Remembrance in Hampstead: Silence falls at interfaith service marking centenary of Armistice Day
PUBLISHED: 14:59 09 November 2018 | UPDATED: 11:02 12 November 2018
© Nigel Sutton email firstname.lastname@example.org
Silence fell on a Hampstead memorial as "all faiths and none" gathered to mark the centenary of the end of the First World War.
Veterans, religious leaders and young schoolchildren gathered at the Hampstead Whitestone Pond War Memorial in North End Way today for the multi-faith remembrance service ahead of Armistice Day on Sunday.
Crowds listened as Rev Kate Dean, Unitarian Minister at Rosslyn Hill Chapel, opened the service with a reimagined “Psalm 23 Redux”.
Shana Begum, a Muslim Unitarian from Rosslyn Hill Chapel, and Tony Ostrin, of the Hampstead Synagogue, read remembrance poetry.
Peter Bennett, from the Central London Mosque and Islamic Cultural Centre, read from Chapter 3 of the Quran.
At 11am traffic was brought to a standstill as Year 11 William Ellis trumpeter Manu Raffray played the Last Post to herald the two minutes’ silence.
His Reveille led the laying of wreaths by those present including the mayor of Camden, Cllr Jenny Headlam-Wells, Baroness Garden of Frognal, and four-year-olds from Hampstead Hill School.
Rev Dean told the Ham&High after the event: “It’s so important for us to remember all those who suffer in times of war. It’s a wonderful opportunity to come together, all faiths and none, to work for peace.”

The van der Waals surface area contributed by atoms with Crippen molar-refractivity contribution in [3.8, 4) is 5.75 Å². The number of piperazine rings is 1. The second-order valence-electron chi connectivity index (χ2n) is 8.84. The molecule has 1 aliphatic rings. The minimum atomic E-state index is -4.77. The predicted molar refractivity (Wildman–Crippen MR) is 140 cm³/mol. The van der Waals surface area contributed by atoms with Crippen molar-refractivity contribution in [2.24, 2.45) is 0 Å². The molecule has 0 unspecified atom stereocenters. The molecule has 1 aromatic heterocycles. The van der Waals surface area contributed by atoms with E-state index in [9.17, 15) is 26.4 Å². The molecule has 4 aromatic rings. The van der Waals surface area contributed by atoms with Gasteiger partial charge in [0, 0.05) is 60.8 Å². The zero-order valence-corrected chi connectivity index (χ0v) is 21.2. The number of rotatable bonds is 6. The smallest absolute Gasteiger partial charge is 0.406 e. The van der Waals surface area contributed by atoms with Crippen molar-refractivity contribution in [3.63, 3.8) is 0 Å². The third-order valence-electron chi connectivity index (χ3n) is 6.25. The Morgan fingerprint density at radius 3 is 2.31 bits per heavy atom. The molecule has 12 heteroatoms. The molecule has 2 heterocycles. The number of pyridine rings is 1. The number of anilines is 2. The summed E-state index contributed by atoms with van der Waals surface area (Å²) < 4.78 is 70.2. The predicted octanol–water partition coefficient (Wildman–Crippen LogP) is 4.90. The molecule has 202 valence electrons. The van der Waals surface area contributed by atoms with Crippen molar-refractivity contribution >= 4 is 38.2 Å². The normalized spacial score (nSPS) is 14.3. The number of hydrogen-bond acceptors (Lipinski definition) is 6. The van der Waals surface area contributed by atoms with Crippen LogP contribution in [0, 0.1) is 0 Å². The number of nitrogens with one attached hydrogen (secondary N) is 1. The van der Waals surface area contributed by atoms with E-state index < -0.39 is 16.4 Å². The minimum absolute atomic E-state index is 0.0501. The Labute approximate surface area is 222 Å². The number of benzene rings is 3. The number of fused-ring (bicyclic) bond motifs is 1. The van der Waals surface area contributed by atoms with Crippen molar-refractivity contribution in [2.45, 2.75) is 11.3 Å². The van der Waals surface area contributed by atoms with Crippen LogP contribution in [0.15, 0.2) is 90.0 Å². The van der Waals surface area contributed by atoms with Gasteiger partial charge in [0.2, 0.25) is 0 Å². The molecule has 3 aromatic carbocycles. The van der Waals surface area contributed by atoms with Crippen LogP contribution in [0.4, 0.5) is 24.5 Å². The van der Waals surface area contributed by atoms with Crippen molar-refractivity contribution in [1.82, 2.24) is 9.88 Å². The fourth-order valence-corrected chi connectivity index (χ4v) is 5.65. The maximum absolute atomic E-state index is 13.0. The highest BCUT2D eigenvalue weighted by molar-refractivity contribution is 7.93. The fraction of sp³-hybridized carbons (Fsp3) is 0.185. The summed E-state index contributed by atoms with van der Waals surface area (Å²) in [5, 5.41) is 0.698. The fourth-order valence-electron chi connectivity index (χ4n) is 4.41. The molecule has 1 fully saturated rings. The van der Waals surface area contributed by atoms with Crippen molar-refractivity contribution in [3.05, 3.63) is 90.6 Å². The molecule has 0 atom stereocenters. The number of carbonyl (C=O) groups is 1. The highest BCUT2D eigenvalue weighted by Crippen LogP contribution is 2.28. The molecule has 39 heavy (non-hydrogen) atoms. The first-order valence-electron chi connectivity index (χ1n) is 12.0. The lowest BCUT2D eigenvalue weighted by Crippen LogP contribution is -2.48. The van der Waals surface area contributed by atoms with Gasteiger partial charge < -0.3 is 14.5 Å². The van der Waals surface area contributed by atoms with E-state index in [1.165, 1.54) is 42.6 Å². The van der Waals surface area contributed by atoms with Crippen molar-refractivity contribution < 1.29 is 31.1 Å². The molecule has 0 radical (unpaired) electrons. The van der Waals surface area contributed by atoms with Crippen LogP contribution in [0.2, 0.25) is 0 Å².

Mr Ostrin added: “The Jewish community think this is a very important event and we should always remember those who fought in both World Wars.
“Peace is what it is all about – not war. We should never forget.”
Baroness Garden of Frognal, who had read from The Kohima Epitath, said: “It’s wonderful to see the children come to remember the war 100 years ago. It’s good that we remember still.”
Ch Insp Mark Gallagher, representing the Met, said: “It’s nice to see all the children here at this event remembering what people gave in previous years. It’s good that children learn from a young age what it all means.
“I’m glad the police can be part of it.”
Eight years ago the crumbling 1922 memorial was restored with the help of veterans Alexander Rudelhoff, 83, and Brian Keys, 81 – who donated £24,000 after an appeal from Linda Chung, organiser of the event.
Mr Rudelhoff said: “The remembrance is always here which is important.
“We saved that memorial. People didn’t know about it at the time.
“When we went to people who had plenty of money they didn’t want to spend it. So Linda came back to us and me and Brian paid for it.”
Ms Chung said: “With everybody’s busy lives it is important that we spend time to remember.”